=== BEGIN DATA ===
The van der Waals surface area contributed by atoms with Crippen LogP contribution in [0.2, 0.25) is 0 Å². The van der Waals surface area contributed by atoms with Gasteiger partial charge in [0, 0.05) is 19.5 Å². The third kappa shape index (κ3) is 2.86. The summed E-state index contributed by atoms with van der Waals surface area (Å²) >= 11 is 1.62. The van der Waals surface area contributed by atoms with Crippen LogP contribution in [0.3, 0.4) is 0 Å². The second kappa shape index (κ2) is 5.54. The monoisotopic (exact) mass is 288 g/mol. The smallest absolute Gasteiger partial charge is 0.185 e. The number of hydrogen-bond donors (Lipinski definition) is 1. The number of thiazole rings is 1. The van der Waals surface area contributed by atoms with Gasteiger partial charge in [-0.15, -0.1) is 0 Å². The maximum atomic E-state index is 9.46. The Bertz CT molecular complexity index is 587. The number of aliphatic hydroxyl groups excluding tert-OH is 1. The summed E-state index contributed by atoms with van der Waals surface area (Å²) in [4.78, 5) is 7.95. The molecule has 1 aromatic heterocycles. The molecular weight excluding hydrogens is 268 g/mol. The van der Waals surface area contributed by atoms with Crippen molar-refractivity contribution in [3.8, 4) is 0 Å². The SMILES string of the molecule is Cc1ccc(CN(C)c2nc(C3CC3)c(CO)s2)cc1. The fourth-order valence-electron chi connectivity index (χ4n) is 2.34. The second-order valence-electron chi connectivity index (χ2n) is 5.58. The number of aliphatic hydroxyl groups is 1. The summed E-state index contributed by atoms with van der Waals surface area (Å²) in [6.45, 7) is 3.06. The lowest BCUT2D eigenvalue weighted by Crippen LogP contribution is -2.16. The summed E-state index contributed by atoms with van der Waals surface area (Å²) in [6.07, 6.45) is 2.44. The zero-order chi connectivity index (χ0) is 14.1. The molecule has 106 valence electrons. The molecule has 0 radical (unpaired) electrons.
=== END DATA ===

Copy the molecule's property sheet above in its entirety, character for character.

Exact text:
The van der Waals surface area contributed by atoms with Crippen LogP contribution in [0.2, 0.25) is 0 Å². The van der Waals surface area contributed by atoms with Gasteiger partial charge in [0, 0.05) is 19.5 Å². The third kappa shape index (κ3) is 2.86. The summed E-state index contributed by atoms with van der Waals surface area (Å²) >= 11 is 1.62. The van der Waals surface area contributed by atoms with Crippen LogP contribution in [0.3, 0.4) is 0 Å². The second kappa shape index (κ2) is 5.54. The monoisotopic (exact) mass is 288 g/mol. The smallest absolute Gasteiger partial charge is 0.185 e. The number of hydrogen-bond donors (Lipinski definition) is 1. The number of thiazole rings is 1. The van der Waals surface area contributed by atoms with Gasteiger partial charge in [-0.15, -0.1) is 0 Å². The maximum atomic E-state index is 9.46. The Bertz CT molecular complexity index is 587. The number of aliphatic hydroxyl groups excluding tert-OH is 1. The summed E-state index contributed by atoms with van der Waals surface area (Å²) in [4.78, 5) is 7.95. The molecule has 1 aromatic heterocycles. The molecular weight excluding hydrogens is 268 g/mol. The van der Waals surface area contributed by atoms with Crippen molar-refractivity contribution in [3.8, 4) is 0 Å². The SMILES string of the molecule is Cc1ccc(CN(C)c2nc(C3CC3)c(CO)s2)cc1. The fourth-order valence-electron chi connectivity index (χ4n) is 2.34. The second-order valence-electron chi connectivity index (χ2n) is 5.58. The number of aliphatic hydroxyl groups is 1. The summed E-state index contributed by atoms with van der Waals surface area (Å²) in [6.45, 7) is 3.06. The lowest BCUT2D eigenvalue weighted by Crippen LogP contribution is -2.16. The summed E-state index contributed by atoms with van der Waals surface area (Å²) in [6.07, 6.45) is 2.44. The zero-order chi connectivity index (χ0) is 14.1. The molecule has 106 valence electrons. The molecule has 0 radical (unpaired) electrons.